An Observation about Modifying Fourier Transforms

A concept which seems to exist, is that certain standard Fourier Transforms do not produce desired results, and that therefore, They must be modified for use with compressed sound.

What I have noticed is that often, when we modify a Fourier Transform, it only produces a special case of an existing standard Transform.

For example, we may start with a Type 4 Discrete Cosine Transform, that has a sampling interval of 576 elements, but want it to overlap 50%, therefore wanting to double the length of samples taken in, without doubling the number of Frequency-Domain samples output. One way to accomplish that is to adhere to the standard Math, but just to extend the array of input samples, and to allow the reference-waves to continue into the extension of the sampling interval, at unchanged frequencies.

Because the Type 4 applies a half-sample shift to its output elements as well as to its input elements, this is really equivalent to what we would obtain, if we were to compute a Type 2 Discrete Cosine Transform over a sampling interval of 1152 elements, but if we were only to keep the odd-numbered coefficients. All the output elements would count as odd-numbered ones then, after their index is doubled.

The only new information I really have on Frequency-Based sound-compression, is that there is an advantage gained, in storing the sign of each coefficient, notwithstanding.

(Edit 08/07/2017 : )

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An Update about MP3-Compressed Sound

In many of my earlier postings, I stated what happens in MP3-compressed sound somewhat inaccurately. One reason is the fact that an overview requires that information be combined from numerous sources. While earlier WiKiPedia articles tended to be quite incomplete on this subject, it happens that more-recent WiKi-coverage has become quite complete, yet still requires that users click deeper and deeper, into subjects such as the Type 4 Discrete Cosine Transform, the Modified Discrete Cosine Transform, and Polyphase Quadrature Filters.

What seems to happen with MP3 compression, which is also known as MPEG-2, Layer 3, is that the Discrete Cosine Transform is not applied to the audio directly, but that rather, the audio stream is divided down to 32 sub-bands in fact, and that the MDCT is applied to each sub-band individually.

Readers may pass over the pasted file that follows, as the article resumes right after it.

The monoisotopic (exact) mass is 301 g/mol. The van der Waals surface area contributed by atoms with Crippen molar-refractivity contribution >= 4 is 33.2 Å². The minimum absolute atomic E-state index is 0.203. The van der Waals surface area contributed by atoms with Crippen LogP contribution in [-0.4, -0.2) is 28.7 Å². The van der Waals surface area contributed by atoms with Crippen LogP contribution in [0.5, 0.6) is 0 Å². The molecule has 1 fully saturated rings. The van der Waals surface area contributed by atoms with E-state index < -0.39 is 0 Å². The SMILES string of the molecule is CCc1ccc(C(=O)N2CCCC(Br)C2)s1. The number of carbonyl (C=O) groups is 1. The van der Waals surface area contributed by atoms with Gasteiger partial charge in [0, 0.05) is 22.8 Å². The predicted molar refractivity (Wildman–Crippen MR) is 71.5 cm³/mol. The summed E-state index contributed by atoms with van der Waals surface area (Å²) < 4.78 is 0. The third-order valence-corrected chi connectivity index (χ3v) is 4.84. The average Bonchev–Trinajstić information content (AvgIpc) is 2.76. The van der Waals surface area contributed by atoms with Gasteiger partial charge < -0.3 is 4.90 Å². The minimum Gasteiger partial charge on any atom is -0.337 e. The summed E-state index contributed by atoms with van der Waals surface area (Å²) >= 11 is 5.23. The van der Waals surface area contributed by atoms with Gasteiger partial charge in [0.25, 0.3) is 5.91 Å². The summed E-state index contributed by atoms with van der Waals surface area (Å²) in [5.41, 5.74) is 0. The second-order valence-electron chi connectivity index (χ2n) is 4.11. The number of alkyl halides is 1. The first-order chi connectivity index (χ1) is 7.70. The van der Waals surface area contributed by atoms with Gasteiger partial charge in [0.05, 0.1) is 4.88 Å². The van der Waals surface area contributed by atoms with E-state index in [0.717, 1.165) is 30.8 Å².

Actually, after the coefficients are computed, a specific filter is applied to them, to reduce the aliasing that happened, just because of the PQF Filter-bank.

I cannot be sure that this was always how MP3 was implemented, because if we take into account the fact that with PQF, every second sub-band is frequency-inverted, we may be able to obtain equivalent results just by performing the Discrete Cosine Transform which is needed, directly on the audio. But apparently, there is some advantage in subdividing the spectrum into its 32 sub-bands first.

One advantage could be, that doing so reduces the amount of computation required. Another advantage could be the reduction of round-off errors. Computing many smaller Fourier Transforms has generally accomplished both.

Also, if the spectrum is first subdivided in this way, it becomes easier to extract the parameters from each sub-band, that will determine how best to quantize its coefficients, or to cull ones either deemed to be inaudible, or aliased artifacts.

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A single time-delay can also be expressed in the frequency-domain.

Another way to state, that a stream of time-domain samples has been given a time-delay, is simply to state that each frequency-coefficient has been given a phase-shift, that depends both on the frequency of the coefficient, and on the intended time-delay.